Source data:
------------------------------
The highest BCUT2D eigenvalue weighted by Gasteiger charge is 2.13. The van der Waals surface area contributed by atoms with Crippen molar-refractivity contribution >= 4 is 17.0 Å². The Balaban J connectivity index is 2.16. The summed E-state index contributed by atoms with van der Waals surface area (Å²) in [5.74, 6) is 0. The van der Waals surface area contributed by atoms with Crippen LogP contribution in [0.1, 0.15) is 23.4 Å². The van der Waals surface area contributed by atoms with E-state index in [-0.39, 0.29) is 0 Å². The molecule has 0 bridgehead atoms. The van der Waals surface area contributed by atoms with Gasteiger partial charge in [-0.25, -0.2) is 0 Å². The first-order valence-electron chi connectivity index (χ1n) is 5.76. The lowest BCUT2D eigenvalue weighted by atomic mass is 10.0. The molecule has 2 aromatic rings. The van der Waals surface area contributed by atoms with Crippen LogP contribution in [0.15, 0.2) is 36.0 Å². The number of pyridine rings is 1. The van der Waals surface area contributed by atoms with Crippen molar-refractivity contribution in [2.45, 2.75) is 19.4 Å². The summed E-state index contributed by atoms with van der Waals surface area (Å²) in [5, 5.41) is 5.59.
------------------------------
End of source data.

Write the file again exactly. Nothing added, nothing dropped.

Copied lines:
The highest BCUT2D eigenvalue weighted by Gasteiger charge is 2.13. The van der Waals surface area contributed by atoms with Crippen molar-refractivity contribution >= 4 is 17.0 Å². The Balaban J connectivity index is 2.16. The summed E-state index contributed by atoms with van der Waals surface area (Å²) in [5.74, 6) is 0. The van der Waals surface area contributed by atoms with Crippen LogP contribution in [0.1, 0.15) is 23.4 Å². The van der Waals surface area contributed by atoms with E-state index in [-0.39, 0.29) is 0 Å². The molecule has 0 bridgehead atoms. The van der Waals surface area contributed by atoms with Gasteiger partial charge in [-0.25, -0.2) is 0 Å². The first-order valence-electron chi connectivity index (χ1n) is 5.76. The lowest BCUT2D eigenvalue weighted by atomic mass is 10.0. The molecule has 2 aromatic rings. The van der Waals surface area contributed by atoms with Crippen LogP contribution in [0.15, 0.2) is 36.0 Å². The number of pyridine rings is 1. The van der Waals surface area contributed by atoms with Crippen molar-refractivity contribution in [2.45, 2.75) is 19.4 Å². The summed E-state index contributed by atoms with van der Waals surface area (Å²) in [5, 5.41) is 5.59.